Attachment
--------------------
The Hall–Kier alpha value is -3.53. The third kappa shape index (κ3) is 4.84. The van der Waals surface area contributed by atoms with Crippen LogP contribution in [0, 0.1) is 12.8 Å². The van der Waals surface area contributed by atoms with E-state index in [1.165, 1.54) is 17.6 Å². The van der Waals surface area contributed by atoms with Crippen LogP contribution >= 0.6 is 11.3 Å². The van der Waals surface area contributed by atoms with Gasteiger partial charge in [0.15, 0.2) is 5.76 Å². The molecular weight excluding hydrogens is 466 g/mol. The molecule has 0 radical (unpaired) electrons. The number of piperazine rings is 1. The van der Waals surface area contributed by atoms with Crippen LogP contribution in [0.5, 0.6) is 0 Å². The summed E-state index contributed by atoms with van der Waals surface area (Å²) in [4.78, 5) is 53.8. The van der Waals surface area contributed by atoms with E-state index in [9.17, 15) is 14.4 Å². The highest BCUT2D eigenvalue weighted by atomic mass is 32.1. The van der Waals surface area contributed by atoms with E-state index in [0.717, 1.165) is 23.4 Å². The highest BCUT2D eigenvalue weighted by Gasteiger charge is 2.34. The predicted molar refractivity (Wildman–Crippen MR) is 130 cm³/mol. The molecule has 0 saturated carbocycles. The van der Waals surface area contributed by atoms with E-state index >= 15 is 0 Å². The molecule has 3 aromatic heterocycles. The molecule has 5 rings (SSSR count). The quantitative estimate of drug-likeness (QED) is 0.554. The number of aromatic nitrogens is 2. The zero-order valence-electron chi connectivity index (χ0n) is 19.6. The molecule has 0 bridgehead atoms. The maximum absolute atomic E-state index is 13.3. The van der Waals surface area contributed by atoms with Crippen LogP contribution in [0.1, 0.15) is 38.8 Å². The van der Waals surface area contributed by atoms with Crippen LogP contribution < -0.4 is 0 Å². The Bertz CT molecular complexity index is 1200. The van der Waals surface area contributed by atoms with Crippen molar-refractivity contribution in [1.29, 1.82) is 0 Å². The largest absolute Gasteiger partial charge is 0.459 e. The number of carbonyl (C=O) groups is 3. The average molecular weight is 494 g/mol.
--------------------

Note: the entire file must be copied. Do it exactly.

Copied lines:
The Hall–Kier alpha value is -3.53. The third kappa shape index (κ3) is 4.84. The van der Waals surface area contributed by atoms with Crippen LogP contribution in [0, 0.1) is 12.8 Å². The van der Waals surface area contributed by atoms with E-state index in [1.165, 1.54) is 17.6 Å². The van der Waals surface area contributed by atoms with Crippen LogP contribution >= 0.6 is 11.3 Å². The van der Waals surface area contributed by atoms with Gasteiger partial charge in [0.15, 0.2) is 5.76 Å². The molecular weight excluding hydrogens is 466 g/mol. The molecule has 0 radical (unpaired) electrons. The number of piperazine rings is 1. The van der Waals surface area contributed by atoms with Crippen LogP contribution in [0.5, 0.6) is 0 Å². The summed E-state index contributed by atoms with van der Waals surface area (Å²) in [4.78, 5) is 53.8. The van der Waals surface area contributed by atoms with E-state index in [9.17, 15) is 14.4 Å². The highest BCUT2D eigenvalue weighted by atomic mass is 32.1. The van der Waals surface area contributed by atoms with E-state index in [0.717, 1.165) is 23.4 Å². The highest BCUT2D eigenvalue weighted by Gasteiger charge is 2.34. The predicted molar refractivity (Wildman–Crippen MR) is 130 cm³/mol. The molecule has 0 saturated carbocycles. The van der Waals surface area contributed by atoms with E-state index >= 15 is 0 Å². The molecule has 3 aromatic heterocycles. The molecule has 5 rings (SSSR count). The quantitative estimate of drug-likeness (QED) is 0.554. The number of aromatic nitrogens is 2. The zero-order valence-electron chi connectivity index (χ0n) is 19.6. The molecule has 0 bridgehead atoms. The maximum absolute atomic E-state index is 13.3. The van der Waals surface area contributed by atoms with Crippen LogP contribution in [0.1, 0.15) is 38.8 Å². The van der Waals surface area contributed by atoms with Crippen LogP contribution < -0.4 is 0 Å². The Bertz CT molecular complexity index is 1200. The van der Waals surface area contributed by atoms with Crippen molar-refractivity contribution in [1.29, 1.82) is 0 Å². The largest absolute Gasteiger partial charge is 0.459 e. The number of carbonyl (C=O) groups is 3. The average molecular weight is 494 g/mol.